Governor Bentley considering changes to Leni’s Law

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MONTGOMERY, Ala (WHNT) - For months, families of children with chronic epilepsy have been fighting for Leni's Law, named for Leni Young. Her family had to move to Oregon because her cannabis oil treatment is illegal in Alabama.

Last week, the House and Senate overwhelmingly passed the bill, but now a new barrier stands in the way of it becoming law.

On Monday, Governor Robert Bentley revealed he's considering changes to Leni's Law, according to a Leni's Law supporter he spoke to in Haleysville. Bentley said he's considering requiring a doctor's prescription to use the oil.  “No doctor in their right mind is going to recommend on paper to anyone of their patients anything that is illegal in the state," says Jody Mitchell, the mother of a child with chronic epilepsy and autism.

Leni's Law doesn't legalize cannabis oil, it only provides a criminal defense for caregivers who administer the treatment. Jody Mitchell not only takes care of her son, Robert, she cares for her mother-in-law who suffers from Alzheimer's Disease and no longer recognizes Jody's husband.  “At one time, we did treat her with Cannabis oil and she knew who he was," she says.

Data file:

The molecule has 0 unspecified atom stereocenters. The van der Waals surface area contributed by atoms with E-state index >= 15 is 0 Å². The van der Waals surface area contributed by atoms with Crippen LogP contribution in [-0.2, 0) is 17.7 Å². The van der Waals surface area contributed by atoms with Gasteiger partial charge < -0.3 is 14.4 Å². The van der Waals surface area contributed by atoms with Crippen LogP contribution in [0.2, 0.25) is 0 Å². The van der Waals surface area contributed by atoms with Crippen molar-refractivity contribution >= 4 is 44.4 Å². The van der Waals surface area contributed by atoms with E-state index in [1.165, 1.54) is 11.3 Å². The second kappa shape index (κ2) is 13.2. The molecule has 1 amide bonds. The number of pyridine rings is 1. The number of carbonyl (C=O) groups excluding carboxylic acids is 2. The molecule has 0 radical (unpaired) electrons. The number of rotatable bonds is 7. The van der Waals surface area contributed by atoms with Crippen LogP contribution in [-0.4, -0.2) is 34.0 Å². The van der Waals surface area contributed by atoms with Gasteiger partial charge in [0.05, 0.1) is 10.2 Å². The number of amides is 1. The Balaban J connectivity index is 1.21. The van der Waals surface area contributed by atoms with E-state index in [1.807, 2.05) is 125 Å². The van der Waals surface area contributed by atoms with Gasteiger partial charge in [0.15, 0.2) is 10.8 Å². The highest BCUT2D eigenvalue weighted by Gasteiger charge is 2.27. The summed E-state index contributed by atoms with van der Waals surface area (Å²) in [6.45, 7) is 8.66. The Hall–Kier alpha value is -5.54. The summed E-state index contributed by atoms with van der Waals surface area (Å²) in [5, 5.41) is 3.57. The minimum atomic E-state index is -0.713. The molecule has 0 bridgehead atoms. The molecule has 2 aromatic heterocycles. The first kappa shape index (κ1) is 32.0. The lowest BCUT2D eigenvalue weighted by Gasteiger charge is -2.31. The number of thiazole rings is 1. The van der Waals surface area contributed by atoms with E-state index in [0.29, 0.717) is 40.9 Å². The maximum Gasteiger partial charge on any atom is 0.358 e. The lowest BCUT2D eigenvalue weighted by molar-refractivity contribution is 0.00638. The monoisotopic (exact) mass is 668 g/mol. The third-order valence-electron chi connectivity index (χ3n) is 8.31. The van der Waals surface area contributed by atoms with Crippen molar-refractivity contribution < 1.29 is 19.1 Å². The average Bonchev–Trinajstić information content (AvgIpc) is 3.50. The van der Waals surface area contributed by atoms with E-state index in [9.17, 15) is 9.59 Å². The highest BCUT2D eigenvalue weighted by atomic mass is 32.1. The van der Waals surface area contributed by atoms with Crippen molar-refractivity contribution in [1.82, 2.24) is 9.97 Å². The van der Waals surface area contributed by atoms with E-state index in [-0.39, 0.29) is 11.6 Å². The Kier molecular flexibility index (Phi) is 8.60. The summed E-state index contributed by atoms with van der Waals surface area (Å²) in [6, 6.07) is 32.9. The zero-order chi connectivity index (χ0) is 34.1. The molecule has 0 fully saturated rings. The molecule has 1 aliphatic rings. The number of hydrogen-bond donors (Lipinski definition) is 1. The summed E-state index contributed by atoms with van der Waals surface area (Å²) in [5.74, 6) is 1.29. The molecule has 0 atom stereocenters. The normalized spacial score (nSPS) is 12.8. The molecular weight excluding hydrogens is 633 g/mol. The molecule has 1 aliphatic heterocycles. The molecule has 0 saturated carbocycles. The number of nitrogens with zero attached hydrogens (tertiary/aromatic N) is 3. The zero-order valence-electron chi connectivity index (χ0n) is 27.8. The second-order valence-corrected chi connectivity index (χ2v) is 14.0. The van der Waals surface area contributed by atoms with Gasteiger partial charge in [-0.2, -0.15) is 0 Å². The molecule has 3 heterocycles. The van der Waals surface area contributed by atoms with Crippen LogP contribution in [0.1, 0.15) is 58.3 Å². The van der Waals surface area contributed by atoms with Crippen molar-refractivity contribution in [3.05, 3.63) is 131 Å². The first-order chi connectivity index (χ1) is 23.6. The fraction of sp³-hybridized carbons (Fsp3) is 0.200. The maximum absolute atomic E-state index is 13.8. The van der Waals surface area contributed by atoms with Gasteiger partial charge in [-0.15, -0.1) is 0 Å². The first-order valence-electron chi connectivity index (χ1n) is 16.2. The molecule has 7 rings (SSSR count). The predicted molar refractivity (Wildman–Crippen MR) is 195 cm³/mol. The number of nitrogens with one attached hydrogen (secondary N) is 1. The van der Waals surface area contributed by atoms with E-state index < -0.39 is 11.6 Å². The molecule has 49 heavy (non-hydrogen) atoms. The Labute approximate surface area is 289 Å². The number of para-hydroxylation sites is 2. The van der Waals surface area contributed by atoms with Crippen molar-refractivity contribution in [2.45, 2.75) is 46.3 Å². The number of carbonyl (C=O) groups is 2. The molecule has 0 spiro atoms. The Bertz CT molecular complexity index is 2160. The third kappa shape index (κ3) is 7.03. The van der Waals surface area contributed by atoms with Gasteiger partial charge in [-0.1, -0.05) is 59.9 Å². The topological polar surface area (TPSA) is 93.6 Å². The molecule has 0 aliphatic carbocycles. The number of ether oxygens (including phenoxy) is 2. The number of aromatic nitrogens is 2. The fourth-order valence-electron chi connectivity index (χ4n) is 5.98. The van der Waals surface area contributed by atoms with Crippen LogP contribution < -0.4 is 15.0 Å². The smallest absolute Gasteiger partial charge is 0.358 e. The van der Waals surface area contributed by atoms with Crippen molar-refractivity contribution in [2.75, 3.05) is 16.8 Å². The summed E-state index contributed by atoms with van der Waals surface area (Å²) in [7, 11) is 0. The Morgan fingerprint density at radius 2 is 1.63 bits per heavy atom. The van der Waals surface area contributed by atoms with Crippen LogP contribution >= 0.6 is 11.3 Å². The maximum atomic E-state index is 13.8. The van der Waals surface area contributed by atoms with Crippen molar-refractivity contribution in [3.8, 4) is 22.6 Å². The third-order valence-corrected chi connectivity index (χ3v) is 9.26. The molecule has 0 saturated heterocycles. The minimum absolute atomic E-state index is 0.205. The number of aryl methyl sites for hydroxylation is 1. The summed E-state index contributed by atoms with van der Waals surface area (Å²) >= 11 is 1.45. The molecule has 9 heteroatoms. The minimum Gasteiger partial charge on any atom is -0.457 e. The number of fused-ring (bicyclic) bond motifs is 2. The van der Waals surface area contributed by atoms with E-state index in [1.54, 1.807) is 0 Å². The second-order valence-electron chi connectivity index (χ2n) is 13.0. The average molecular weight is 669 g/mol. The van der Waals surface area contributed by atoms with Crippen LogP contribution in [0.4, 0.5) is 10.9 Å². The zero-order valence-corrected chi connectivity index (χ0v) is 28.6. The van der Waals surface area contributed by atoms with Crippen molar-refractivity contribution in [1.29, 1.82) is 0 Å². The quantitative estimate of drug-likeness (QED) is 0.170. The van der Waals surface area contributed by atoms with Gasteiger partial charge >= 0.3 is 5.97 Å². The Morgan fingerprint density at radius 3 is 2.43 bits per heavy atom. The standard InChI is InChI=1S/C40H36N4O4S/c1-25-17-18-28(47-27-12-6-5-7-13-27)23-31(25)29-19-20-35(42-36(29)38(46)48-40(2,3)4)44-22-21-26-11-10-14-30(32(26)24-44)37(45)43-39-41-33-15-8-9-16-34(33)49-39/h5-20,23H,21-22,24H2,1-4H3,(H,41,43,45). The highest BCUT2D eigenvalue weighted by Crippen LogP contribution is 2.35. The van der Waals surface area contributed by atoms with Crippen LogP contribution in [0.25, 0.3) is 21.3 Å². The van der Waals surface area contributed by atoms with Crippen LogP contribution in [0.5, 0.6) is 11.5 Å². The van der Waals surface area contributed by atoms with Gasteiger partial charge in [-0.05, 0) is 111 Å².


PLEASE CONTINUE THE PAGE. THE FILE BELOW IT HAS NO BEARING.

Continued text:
The Mitchell's stopped treatment because they feared the repercussions. “It is important that we are allowed to speak to our doctors openly without fear of our children and loved ones being taken away from us," says Jody.

Time is a factor because if Governor Bentley proposes changes, with the legislative session ending Wednesday, Leni's Law would have to wait another year. “We need the Governor to sign this now, we need him to understand some of us cannot wait. Some of our children have thousands of seizures a day," says Mitchell. “Please do not put restrictions on this law, please sign it as is. The people of Alabama need this now, today, not another moment longer.”

According to Leni Young's mother, Amy, since the family moved to Oregon 10 months ago, Leni has only had 6 seizures. Before using CDB oil, she had hundreds of seizures a day.

Governor Bentley's office confirmed Tuesday afternoon that the Governor was doing a legal review of the bill but no decision has been made at this time.

 

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